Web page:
Aperture Photometry

Understanding aperture photometry & making custom apertures.

Learning goals

In our previous tutorials (LightCurve object and LightCurveFile object) we learned about aperture photometry and the Simple Aperture Photometry (SAP) and Pre-search Data Conditioning SAP (PDCSAP) flux.

We have not however discussed how these apertures are chosen by the pipeline or how to examine them.

In this proposal we will cover the following, - How apertures are defined. - How can we examine a pre-defined aperture. - How we can define and modify an aperture and recover the light curve.

SPOC apertures

In aperture photometry A set of pixels in the image are chosen and we sum those to produce a single flux value. The SPOC produces an optimal aperture, which is used by default in Lightkurve, and determined by the data processing pipeline. This is the default aperture used by Lightkurve and is optimized to ensure that the stellar signal has a high signal to noise ratio, with minimal contamination from the background.

We sum these same pre-selected pixels for every image at each cadence to produce a light curve.

There are however, some cases where you might want to produce your own aperture. The field may be crowded, or you may wish to change the aperture size to change the relative contribution of the background. Lightkurve offers tools to select pixels programmatically.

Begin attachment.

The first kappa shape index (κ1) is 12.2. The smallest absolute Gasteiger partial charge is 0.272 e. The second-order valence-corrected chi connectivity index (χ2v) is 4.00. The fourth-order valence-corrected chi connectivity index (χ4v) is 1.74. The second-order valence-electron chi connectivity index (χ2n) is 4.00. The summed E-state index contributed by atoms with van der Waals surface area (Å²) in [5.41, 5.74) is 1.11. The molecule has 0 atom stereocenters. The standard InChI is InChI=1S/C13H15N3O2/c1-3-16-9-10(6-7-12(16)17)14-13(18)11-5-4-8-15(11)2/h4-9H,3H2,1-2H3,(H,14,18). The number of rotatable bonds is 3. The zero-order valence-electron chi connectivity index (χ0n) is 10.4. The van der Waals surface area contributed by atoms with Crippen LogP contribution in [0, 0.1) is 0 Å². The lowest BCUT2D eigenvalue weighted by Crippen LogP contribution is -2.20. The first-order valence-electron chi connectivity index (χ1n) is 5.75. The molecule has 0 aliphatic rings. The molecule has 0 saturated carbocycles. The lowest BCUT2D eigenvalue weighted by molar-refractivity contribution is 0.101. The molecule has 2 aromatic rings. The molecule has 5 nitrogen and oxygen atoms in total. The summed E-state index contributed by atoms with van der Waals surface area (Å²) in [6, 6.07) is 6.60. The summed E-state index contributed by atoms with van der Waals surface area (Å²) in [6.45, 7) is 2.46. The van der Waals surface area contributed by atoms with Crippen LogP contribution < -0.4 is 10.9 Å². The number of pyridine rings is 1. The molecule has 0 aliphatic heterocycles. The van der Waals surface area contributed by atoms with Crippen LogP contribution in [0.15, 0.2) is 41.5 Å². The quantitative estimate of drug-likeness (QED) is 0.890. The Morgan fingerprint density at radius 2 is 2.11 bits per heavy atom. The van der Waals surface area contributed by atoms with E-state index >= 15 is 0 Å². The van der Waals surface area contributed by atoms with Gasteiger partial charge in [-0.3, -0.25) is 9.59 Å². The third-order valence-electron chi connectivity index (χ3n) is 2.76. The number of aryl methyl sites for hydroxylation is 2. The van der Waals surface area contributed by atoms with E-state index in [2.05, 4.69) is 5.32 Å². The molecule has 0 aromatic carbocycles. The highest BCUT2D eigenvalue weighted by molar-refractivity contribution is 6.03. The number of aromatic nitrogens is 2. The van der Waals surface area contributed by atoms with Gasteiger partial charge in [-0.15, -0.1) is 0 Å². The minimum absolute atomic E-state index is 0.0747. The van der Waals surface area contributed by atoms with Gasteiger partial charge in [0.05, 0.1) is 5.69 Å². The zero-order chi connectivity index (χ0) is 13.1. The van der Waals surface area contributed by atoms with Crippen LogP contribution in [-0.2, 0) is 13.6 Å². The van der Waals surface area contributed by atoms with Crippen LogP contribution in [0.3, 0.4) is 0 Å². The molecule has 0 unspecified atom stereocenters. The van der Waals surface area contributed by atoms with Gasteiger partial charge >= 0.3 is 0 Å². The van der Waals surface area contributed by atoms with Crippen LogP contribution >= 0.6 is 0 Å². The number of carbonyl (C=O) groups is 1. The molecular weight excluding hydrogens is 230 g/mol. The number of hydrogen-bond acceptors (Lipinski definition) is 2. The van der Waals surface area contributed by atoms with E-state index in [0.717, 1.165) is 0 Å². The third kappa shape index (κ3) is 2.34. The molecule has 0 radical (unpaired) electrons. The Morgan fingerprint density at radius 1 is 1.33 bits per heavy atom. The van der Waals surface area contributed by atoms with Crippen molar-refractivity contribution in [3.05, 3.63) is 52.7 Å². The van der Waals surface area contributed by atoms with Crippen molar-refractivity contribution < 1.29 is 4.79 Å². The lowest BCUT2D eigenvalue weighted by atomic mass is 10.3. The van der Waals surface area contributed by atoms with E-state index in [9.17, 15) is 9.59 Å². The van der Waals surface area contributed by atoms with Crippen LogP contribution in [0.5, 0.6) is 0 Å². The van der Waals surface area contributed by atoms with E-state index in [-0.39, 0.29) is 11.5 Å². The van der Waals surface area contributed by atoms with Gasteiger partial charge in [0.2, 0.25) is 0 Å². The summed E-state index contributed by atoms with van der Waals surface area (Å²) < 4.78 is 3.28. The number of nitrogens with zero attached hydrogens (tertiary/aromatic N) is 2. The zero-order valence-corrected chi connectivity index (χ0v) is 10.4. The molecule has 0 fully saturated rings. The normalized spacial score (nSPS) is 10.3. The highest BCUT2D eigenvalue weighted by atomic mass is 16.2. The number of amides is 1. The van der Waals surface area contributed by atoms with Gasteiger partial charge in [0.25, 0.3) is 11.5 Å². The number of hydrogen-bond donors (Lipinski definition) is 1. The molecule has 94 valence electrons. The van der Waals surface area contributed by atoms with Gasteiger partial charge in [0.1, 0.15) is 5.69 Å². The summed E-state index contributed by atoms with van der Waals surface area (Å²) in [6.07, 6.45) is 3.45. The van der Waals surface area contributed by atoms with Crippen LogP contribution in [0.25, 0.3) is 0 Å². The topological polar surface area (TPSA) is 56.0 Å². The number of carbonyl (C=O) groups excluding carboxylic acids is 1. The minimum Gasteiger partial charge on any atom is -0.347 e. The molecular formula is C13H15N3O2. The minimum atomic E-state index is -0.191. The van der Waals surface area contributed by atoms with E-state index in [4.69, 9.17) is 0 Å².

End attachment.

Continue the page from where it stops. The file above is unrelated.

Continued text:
We will show you how to examine the pre-selected aperture and how to modify it if you wish.


This tutorial requires: - Lightkurve - Matplotlib - numpy

Defining terms

  • Target Pixel File (TPF): A file containing the original CCD pixel observations from which light curves are extracted.
  • LightCurve Object: Obtained from a TPF and contains light curve information derived using simple aperture photometry.
  • LightCurveFile Object: Obtained from MAST and contains both SAP flux and PSDCSAP flux.
  • Cadence: The rate at which TESS photometric observations are stored.
  • Sector: One of TESS’s 27 (to date) observing periods, approximately ~27 days in duration.
  • Simple Aperture Photometry (SAP): The act of summing all pixel values in a pre-defined aperture as a function of time.
  • Pre-search Data Conditioning SAP flux (PDCSAP) flux : SAP flux from which long term trends have been removed using so-called Co-trending Basis Vectors (CBVs). PDCSAP flux is usually cleaner data than the SAP flux and will have fewer systematic trends.
%matplotlib inline
import numpy as np
import lightkurve as lk
import matplotlib.pyplot as plt

Downloading the data